Those of us who reach mid-life (a time-frame with a definition that seems to stretch, these days, thank heavens) and still have one or both of our parents are among the very fortunate, indeed. And as the journey continues, inevitably we find that the seasons of health and life as we know it for those we love who are aging may change in the blink of an eye. Or even faster.
A change came on quickly for my mother just a couple of weeks ago. The implications are not yet fully known, and while we have witnessed some recovery and maintain our optimism, still there are realities which must be faced, and changes that likely come with them. The only certainty seems to be that these changes are never easy.
The scope of loss and change along my mother’s journey in the last couple of years is deep and wide, and now she stands at yet another fork in the road. Watching her cope with this latest scenario, following those that preceded it, is a study in many things, simple faith probably foremost among them. How must this feel to her, I wonder over and over, and watch and listen to her, when I am able, to try and understand the answer. It is not always easy to discern, and her worst moments often occur when I am not present. I live three hours away, and the burden of those moments is most often borne by my steadfast and patient sister and brother. Still, it seems clear that the determination to do her best, the appreciation for those who help her–these things remain foremost in the face she turns toward others, even though humiliation and ultimate frustration at some points emerge to test her naturally sunny personality.
Many of us have known those who do not or cannot face such things in the same spirit as my mother, people who are thrown sideways or backward by terribly tragedy and injustice and don’t have the tools within their hearts to recover. The difference between them and people with the personality and faith of my mother is the subject of spiritual study, psychological analysis, genetics, and many other things beyond my scope of understanding. What makes some people brave and spiritually strong, while others struggle? How we all wish the answers were more forthcoming.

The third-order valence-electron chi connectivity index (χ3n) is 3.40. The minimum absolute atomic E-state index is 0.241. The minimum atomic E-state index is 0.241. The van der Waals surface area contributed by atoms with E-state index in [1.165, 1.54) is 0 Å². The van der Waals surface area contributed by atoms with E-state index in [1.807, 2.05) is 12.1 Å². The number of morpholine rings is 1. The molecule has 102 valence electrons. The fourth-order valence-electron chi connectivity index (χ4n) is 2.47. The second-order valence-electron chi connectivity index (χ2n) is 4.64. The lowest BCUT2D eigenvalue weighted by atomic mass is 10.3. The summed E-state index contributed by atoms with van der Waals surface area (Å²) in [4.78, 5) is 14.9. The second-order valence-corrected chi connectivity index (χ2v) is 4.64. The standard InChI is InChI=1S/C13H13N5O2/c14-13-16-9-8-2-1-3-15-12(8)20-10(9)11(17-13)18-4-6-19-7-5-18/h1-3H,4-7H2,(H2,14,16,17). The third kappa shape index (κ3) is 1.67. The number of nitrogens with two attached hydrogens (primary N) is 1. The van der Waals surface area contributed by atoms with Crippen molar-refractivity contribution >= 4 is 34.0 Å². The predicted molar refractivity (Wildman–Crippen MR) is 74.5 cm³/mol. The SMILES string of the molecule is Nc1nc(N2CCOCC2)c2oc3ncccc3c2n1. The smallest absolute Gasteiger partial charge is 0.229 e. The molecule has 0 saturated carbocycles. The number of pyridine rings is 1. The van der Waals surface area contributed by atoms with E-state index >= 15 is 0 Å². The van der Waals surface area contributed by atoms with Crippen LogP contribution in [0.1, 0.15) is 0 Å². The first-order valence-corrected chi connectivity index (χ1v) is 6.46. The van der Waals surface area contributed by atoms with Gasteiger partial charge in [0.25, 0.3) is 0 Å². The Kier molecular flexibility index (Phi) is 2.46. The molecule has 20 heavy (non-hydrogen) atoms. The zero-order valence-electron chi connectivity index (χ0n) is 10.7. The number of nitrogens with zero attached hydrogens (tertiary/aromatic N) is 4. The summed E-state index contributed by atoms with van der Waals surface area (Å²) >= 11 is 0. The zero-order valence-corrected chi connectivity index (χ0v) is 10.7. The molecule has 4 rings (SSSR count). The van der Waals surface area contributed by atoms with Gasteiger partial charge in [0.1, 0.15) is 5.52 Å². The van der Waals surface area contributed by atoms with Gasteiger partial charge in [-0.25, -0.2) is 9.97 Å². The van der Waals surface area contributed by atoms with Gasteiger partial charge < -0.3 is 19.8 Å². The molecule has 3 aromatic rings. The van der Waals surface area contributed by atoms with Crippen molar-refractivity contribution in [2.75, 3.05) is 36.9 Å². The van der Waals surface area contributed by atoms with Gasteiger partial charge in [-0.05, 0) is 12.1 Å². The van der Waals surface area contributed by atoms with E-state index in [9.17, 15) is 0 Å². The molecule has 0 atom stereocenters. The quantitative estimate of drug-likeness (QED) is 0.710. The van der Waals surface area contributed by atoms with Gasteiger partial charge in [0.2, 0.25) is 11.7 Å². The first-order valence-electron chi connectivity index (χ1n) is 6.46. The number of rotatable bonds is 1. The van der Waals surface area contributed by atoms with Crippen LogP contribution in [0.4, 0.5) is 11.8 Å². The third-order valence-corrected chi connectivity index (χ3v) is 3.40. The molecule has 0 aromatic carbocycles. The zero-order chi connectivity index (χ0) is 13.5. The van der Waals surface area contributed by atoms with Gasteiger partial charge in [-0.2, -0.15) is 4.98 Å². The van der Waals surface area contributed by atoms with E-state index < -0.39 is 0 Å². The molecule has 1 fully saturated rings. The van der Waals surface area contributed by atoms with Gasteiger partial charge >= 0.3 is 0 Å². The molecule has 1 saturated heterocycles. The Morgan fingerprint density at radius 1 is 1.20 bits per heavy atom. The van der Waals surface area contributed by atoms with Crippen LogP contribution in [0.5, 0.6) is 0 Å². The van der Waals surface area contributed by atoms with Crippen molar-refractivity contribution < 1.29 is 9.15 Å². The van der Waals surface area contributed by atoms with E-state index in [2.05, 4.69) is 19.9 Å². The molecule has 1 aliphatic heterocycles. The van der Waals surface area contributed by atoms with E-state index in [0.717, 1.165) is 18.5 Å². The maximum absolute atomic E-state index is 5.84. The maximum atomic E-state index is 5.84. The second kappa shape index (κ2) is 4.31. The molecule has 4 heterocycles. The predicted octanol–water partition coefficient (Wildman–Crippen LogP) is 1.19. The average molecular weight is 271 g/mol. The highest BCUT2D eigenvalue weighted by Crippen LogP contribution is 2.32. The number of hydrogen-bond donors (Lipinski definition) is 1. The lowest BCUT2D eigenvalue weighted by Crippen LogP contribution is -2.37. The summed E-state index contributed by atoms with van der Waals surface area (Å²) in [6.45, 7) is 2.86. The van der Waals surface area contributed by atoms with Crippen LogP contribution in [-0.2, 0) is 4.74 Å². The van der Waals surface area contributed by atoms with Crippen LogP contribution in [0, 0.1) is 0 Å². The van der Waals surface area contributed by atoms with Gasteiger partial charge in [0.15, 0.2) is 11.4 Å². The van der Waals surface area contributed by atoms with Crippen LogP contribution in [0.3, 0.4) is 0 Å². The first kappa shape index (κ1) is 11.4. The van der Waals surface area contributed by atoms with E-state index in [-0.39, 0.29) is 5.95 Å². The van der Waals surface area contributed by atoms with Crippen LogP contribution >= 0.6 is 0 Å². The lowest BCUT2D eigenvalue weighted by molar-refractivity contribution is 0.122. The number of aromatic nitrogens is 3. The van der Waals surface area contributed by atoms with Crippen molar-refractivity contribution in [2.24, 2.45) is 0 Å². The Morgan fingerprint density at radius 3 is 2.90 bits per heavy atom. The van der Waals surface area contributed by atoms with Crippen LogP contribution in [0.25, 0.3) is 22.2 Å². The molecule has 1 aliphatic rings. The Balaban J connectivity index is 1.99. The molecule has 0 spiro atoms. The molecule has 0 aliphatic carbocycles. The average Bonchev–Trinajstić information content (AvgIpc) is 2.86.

Meanwhile, there is always solace somewhere in music, for me, and I found myself thinking of my mother recently when appreciating the lyrics of a song written by Buddy and Julie Miller. The Millers are two very bright lights in Nashville’s musical universe (and far beyond), and this song has already been cut by several artists. I saw Buddy sing it live recently, and I was very moved by the spiritual power of its poetry. The song is called “Wide River to Cross,” and the first two verses go like this:
“There’s a sorrow in the wind, blowin’ down the road I’ve been
I can hear it cry while shadows steal the sun.
But I cannot look back now, gone too far to turn around
And there’s still a race ahead that I must run.
I’m only halfway home, I gotta journey on
To where I’ll find the things that I have lost.
I’ve come a long, long road, still I’ve got miles to go
I’ve got a wide, wide river to cross.”